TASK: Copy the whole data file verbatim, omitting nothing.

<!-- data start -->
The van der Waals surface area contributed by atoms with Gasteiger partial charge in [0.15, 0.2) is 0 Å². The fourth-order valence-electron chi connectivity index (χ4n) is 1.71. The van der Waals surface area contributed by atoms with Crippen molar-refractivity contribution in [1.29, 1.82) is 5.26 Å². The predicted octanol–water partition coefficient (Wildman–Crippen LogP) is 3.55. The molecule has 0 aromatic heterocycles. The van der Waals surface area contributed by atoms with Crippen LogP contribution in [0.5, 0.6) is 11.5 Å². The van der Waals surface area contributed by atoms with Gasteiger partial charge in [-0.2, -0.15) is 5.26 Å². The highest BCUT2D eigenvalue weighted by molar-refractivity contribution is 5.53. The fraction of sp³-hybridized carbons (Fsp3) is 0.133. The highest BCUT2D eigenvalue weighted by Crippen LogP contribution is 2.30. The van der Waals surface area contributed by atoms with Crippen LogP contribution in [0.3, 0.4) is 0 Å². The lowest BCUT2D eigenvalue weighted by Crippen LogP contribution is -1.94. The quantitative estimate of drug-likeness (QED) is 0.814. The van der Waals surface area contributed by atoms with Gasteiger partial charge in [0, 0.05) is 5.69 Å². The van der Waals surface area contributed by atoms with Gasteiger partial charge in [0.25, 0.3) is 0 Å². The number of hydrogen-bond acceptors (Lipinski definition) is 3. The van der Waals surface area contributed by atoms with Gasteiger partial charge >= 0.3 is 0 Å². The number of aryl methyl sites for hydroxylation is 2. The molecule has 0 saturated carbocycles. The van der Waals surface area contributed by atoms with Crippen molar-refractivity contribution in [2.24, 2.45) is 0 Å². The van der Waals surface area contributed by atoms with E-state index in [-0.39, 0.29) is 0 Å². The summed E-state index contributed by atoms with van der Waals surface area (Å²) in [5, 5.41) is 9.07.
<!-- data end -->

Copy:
The van der Waals surface area contributed by atoms with Gasteiger partial charge in [0.15, 0.2) is 0 Å². The fourth-order valence-electron chi connectivity index (χ4n) is 1.71. The van der Waals surface area contributed by atoms with Crippen molar-refractivity contribution in [1.29, 1.82) is 5.26 Å². The predicted octanol–water partition coefficient (Wildman–Crippen LogP) is 3.55. The molecule has 0 aromatic heterocycles. The van der Waals surface area contributed by atoms with Crippen LogP contribution in [0.5, 0.6) is 11.5 Å². The van der Waals surface area contributed by atoms with Gasteiger partial charge in [-0.2, -0.15) is 5.26 Å². The highest BCUT2D eigenvalue weighted by molar-refractivity contribution is 5.53. The fraction of sp³-hybridized carbons (Fsp3) is 0.133. The highest BCUT2D eigenvalue weighted by Crippen LogP contribution is 2.30. The van der Waals surface area contributed by atoms with Crippen LogP contribution in [0.3, 0.4) is 0 Å². The lowest BCUT2D eigenvalue weighted by Crippen LogP contribution is -1.94. The quantitative estimate of drug-likeness (QED) is 0.814. The van der Waals surface area contributed by atoms with Gasteiger partial charge in [0, 0.05) is 5.69 Å². The van der Waals surface area contributed by atoms with Gasteiger partial charge in [0.25, 0.3) is 0 Å². The number of hydrogen-bond acceptors (Lipinski definition) is 3. The van der Waals surface area contributed by atoms with Gasteiger partial charge >= 0.3 is 0 Å². The number of aryl methyl sites for hydroxylation is 2. The molecule has 0 saturated carbocycles. The van der Waals surface area contributed by atoms with Crippen molar-refractivity contribution in [2.24, 2.45) is 0 Å². The van der Waals surface area contributed by atoms with E-state index in [-0.39, 0.29) is 0 Å². The summed E-state index contributed by atoms with van der Waals surface area (Å²) in [5, 5.41) is 9.07.